Wednesday, September 9, 2009

Bitters Make it Better, part III

As I’ve been wont to say on numerous occasions, delightful flavor combinations can often be found in the culinary cultures of one's neighbors - even if said neighbors tend to live several thousand miles away on a different continent. The flavors enjoyed in the farther reaches of the planet (or, depending on your locale, right down the street), which were so coveted by our ancestors, are often culinary delights to even the most jaded palette and in many instances can create truly unique experiences in the works of both the kitchen and bar...

Such is certainly the case with the spice blend(s) known as Ras el Hanout, which typically hail from the distant (to me at least) shores of Morocco in North Africa. Literally-translated as “head (sometimes “top”) of the shop”, the term is used to describe a combination of (the best) spices whose composition - in modern times as well in days long past - was the provenance of its compounder.

Much like Curry or Garam Masala, the actual ingredients of a given Ras el Hanout are many – some blends are purported to contain as many as eighty (!) ingredients – with no standard ratio of preparation and therefore can vary widely based on the recipe of the shop, business or individual who blended them. Typical additions include spices common to the region (and its cuisine) such as Cardamom, Cinnamon, Cloves, Cumin, Coriander, Mace, Nutmeg and various types of Peppercorns; though more unusual flavorings also crop up regularly. Certain examples of the blends’ are formulated according to function. “Standardized” (by modern commercial spice companies) recipes sold under the name (often including the above ingredients alongside Paprika & Turmeric) are commonly used on poultry or meats.

Yet as the blend varies, so do its potential uses. There exists varieties for pastries or other confections, others utilized in flavoring couscous, rice or bulgur and dozens of others which accommodate culinary applications as widely-varied as the ingredients that make up a Ras el Hanout. It is to one of these blends – a mysteriously-complex and spicy combination of fourteen ingredients – that we turn our attention to today.

However, it is in the application of this mixture (which as a dried spice is ordinarily used for flavoring coffee) that I think you will find the most interest. For you see, good reader, today we’re going to make a new (and positively delightful) variety of bitters with it…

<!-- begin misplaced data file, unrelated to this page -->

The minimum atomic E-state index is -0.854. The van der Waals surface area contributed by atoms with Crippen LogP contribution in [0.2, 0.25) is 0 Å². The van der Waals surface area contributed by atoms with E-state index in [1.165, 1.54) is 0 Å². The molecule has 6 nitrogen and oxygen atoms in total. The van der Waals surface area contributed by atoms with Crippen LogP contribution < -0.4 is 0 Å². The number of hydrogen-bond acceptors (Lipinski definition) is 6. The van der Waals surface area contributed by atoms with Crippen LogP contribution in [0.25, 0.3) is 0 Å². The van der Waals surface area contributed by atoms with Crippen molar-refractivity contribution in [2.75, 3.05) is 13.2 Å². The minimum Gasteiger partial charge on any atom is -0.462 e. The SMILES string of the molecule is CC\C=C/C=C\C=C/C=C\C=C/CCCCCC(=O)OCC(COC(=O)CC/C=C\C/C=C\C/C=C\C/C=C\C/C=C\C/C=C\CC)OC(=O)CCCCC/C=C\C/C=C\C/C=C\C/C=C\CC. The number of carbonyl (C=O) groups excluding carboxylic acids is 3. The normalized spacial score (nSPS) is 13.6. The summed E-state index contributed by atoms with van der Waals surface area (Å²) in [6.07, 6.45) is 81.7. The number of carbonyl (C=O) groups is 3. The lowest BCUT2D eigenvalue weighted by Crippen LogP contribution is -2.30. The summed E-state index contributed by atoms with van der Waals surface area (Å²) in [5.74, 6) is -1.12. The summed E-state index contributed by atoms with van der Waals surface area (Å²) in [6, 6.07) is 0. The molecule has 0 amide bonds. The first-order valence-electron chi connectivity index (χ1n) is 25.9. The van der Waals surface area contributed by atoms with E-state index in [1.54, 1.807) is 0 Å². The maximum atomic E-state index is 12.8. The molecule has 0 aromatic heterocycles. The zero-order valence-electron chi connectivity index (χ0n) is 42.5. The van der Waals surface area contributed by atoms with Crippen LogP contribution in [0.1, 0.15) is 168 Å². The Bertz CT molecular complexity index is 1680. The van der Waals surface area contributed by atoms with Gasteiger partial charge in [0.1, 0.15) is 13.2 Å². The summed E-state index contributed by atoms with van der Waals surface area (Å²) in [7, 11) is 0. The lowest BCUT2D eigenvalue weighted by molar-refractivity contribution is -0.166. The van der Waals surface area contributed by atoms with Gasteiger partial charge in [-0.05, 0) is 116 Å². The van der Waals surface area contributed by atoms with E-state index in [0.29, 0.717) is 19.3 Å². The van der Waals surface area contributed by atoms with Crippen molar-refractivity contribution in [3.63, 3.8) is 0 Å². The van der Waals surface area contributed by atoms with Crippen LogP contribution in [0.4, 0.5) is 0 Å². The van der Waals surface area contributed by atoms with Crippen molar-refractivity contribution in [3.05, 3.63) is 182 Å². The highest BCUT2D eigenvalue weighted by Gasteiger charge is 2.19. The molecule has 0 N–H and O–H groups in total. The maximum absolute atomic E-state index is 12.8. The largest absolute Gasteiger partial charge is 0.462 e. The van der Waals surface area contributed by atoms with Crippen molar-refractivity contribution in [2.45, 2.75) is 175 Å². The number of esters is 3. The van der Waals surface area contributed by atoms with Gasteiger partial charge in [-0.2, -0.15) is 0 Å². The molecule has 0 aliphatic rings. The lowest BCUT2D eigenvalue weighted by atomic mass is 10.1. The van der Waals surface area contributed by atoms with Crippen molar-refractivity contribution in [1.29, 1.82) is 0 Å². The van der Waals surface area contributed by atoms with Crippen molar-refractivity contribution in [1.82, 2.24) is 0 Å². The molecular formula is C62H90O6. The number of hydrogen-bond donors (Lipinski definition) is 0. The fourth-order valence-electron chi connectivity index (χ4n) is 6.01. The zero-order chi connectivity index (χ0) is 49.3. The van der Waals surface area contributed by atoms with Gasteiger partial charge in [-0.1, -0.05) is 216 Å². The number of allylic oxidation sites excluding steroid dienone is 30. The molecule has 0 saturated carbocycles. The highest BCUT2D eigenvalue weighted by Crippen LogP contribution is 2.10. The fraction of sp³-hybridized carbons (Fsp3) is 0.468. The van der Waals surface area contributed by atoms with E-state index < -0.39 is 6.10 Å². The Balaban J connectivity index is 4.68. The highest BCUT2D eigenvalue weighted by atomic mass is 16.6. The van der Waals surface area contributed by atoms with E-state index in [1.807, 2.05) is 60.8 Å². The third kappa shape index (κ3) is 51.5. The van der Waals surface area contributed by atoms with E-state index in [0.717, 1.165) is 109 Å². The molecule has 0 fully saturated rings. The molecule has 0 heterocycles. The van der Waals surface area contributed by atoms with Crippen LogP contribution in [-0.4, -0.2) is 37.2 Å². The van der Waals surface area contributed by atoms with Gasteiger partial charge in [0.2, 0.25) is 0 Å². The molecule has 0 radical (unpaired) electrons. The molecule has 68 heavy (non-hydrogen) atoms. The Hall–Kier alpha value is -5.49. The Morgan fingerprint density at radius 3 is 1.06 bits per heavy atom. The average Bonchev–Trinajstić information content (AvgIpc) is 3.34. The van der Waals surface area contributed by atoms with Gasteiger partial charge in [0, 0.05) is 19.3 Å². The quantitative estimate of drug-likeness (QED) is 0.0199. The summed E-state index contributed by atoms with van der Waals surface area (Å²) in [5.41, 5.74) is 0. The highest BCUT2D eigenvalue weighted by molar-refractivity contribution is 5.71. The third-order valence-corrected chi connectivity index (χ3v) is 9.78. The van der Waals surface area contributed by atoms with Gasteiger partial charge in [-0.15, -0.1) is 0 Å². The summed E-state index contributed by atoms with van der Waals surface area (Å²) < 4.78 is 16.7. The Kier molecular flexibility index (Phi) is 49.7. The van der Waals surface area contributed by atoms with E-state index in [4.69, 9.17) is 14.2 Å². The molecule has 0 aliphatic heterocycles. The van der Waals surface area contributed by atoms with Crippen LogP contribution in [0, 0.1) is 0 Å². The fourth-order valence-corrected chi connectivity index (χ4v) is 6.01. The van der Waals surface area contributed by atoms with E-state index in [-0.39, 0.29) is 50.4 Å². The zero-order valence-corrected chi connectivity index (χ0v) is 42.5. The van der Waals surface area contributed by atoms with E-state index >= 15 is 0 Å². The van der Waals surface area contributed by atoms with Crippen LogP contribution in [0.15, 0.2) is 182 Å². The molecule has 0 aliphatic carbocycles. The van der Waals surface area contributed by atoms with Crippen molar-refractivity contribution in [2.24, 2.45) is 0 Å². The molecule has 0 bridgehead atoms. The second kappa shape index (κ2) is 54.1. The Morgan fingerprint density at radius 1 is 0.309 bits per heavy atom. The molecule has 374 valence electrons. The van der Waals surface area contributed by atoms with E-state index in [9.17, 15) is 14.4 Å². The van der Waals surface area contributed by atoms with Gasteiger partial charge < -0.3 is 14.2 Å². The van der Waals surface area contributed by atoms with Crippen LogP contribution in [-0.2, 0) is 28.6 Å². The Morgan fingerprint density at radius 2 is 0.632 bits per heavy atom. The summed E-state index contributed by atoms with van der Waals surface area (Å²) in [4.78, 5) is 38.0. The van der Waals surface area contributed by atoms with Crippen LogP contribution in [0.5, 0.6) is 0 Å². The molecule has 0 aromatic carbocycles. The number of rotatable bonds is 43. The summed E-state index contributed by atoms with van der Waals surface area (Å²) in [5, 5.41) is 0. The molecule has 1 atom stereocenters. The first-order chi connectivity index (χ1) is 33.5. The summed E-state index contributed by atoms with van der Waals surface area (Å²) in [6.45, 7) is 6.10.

Ras el Hanout Kahwa bitters
8x green Cardamom pods, crushed
6x Cloves, whole
2x Allspice berries, cracked
1x Nutmeg, cracked
1” piece: Canella Cinnamon, crushed
1½ Tsp. Sesame seeds, whole
½ Tsp. Aniseed, whole
½ Tsp. Fennel seeds, whole
½ Tsp white Peppercorns, cracked
10 oz. 151° Demerara Rum (El Dorado)
4 oz. Bonded Rye Whiskey (Rittenhouse)
4x Rosehips, whole
3x pieces: Galingale, thinly-sliced
1x piece: Ginger, thinly-sliced
2x blades: Mace
Prepare the ingredients as specified; Ginger & Galingale should be sliced to the approximate dimensions of a half-dollar. Combine the first nine ingredients in a non-reactive pan & toast over low heat until fragrant (~1 min). Place toasted ingredients in an airtight container; add the remaining six ingredients & shake very well. Infuse for eight days, shaking occasionally, before straining by preferred method (cheesecloth, chinois, &c). Reserve this infused liquid (setting ½ oz. aside) and ‘used’ spices in separate containers.
3½ oz. Water
½ oz. Infused liquid ()
6x Espresso beans, cracked
⅛ Tsp. Gum Arabic powder
⅛ Tsp. Quassia bark
Combine ingredients in a small non-reactive saucepan. Bring water to a light simmer – do not boil - over low-medium heat, stirring vigorously to dissolve the Gum. Continue to simmer for two minutes then remove from heat & pour over the reserved ‘used’ spices while hot. Infuse this mixture for three days before fine-straining by preferred method (cheesecloth, chinois, &c). Combine this infusion with the remaining reserved liquid, shake well and rest for a final three days. Fine-strain by preferred method, as necessary, until liquid remains clear & bottle.

The resulting bitters match up very well (obviously) with any beverage, hot or cold which contains coffee. As such, the addition of a few dashes to any of the classic hot coffee drinks (the Café Diablere, Nero, or Brûlot, for example) adds a mysterious bittersweet spiciness which is not to be missed.

In other applications, these bitters mix quite well with a number of ‘brown’ or aged spirits; most notably spicier Ryes and mellow Cognacs. A Manhattan with equal dashes of these and Angostura Orange is a delightfully-unique twist, as is a Rum Old-Fashioned treated in the same way. Likewise, they show serious promise when mixed with equally-complex modifiers such as Carpano Antica Formula, Benedictine and certain (sweeter) potable bitters like Amaro Nonino. Hell, after a little experimentation I found two dashes of them even improves upon a pair of cream drinks – specifically a Brandy Alexander and White Russian.

Even if you don’t want to compound this formula as a bitters, I might recommend adding the Gum Arabic to the other dry spices (nixing the liquids, Quassia & Esspresso beans from the blend) and running the whole mix through a spice or coffee grinder until finely-powdered. Once sieved, the resulting spice blend makes for a truly incredible cup of coffee – merely add a ¼ teaspoon to every ½ cup of your favorite ground beans prior to brewing it…

Cheers & Enjoy!

1 comment:

Tiare said...

That was a very interesting use of the Ras El Hanout.I have only used it in cooking, mostly to flavour couscous.